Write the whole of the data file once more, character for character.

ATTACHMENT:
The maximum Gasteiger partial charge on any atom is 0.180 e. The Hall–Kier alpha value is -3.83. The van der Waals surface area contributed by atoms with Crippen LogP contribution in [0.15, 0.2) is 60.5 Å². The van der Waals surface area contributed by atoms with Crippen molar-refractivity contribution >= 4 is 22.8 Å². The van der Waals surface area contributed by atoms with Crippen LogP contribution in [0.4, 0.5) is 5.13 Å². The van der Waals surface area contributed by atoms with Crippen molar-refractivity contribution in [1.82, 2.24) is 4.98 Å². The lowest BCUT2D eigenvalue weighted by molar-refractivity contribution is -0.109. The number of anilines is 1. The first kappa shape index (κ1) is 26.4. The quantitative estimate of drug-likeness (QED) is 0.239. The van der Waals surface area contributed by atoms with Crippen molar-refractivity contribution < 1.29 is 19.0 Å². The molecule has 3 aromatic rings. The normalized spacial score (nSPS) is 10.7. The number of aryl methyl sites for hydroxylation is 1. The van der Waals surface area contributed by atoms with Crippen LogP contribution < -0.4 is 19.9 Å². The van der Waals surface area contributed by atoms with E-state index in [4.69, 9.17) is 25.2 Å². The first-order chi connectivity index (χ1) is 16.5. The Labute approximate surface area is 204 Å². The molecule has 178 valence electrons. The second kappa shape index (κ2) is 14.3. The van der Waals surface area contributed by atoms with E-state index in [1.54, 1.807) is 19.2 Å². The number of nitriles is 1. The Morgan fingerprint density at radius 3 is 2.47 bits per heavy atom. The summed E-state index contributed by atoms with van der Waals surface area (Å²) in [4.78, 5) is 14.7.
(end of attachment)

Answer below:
The maximum Gasteiger partial charge on any atom is 0.180 e. The Hall–Kier alpha value is -3.83. The van der Waals surface area contributed by atoms with Crippen LogP contribution in [0.15, 0.2) is 60.5 Å². The van der Waals surface area contributed by atoms with Crippen molar-refractivity contribution >= 4 is 22.8 Å². The van der Waals surface area contributed by atoms with Crippen LogP contribution in [0.4, 0.5) is 5.13 Å². The van der Waals surface area contributed by atoms with Crippen molar-refractivity contribution in [1.82, 2.24) is 4.98 Å². The lowest BCUT2D eigenvalue weighted by molar-refractivity contribution is -0.109. The number of anilines is 1. The first kappa shape index (κ1) is 26.4. The quantitative estimate of drug-likeness (QED) is 0.239. The van der Waals surface area contributed by atoms with Crippen molar-refractivity contribution < 1.29 is 19.0 Å². The molecule has 3 aromatic rings. The normalized spacial score (nSPS) is 10.7. The number of aryl methyl sites for hydroxylation is 1. The van der Waals surface area contributed by atoms with Crippen LogP contribution < -0.4 is 19.9 Å². The van der Waals surface area contributed by atoms with E-state index in [4.69, 9.17) is 25.2 Å². The first-order chi connectivity index (χ1) is 16.5. The Labute approximate surface area is 204 Å². The molecule has 178 valence electrons. The second kappa shape index (κ2) is 14.3. The van der Waals surface area contributed by atoms with E-state index in [1.54, 1.807) is 19.2 Å². The number of nitriles is 1. The Morgan fingerprint density at radius 3 is 2.47 bits per heavy atom. The summed E-state index contributed by atoms with van der Waals surface area (Å²) in [4.78, 5) is 14.7.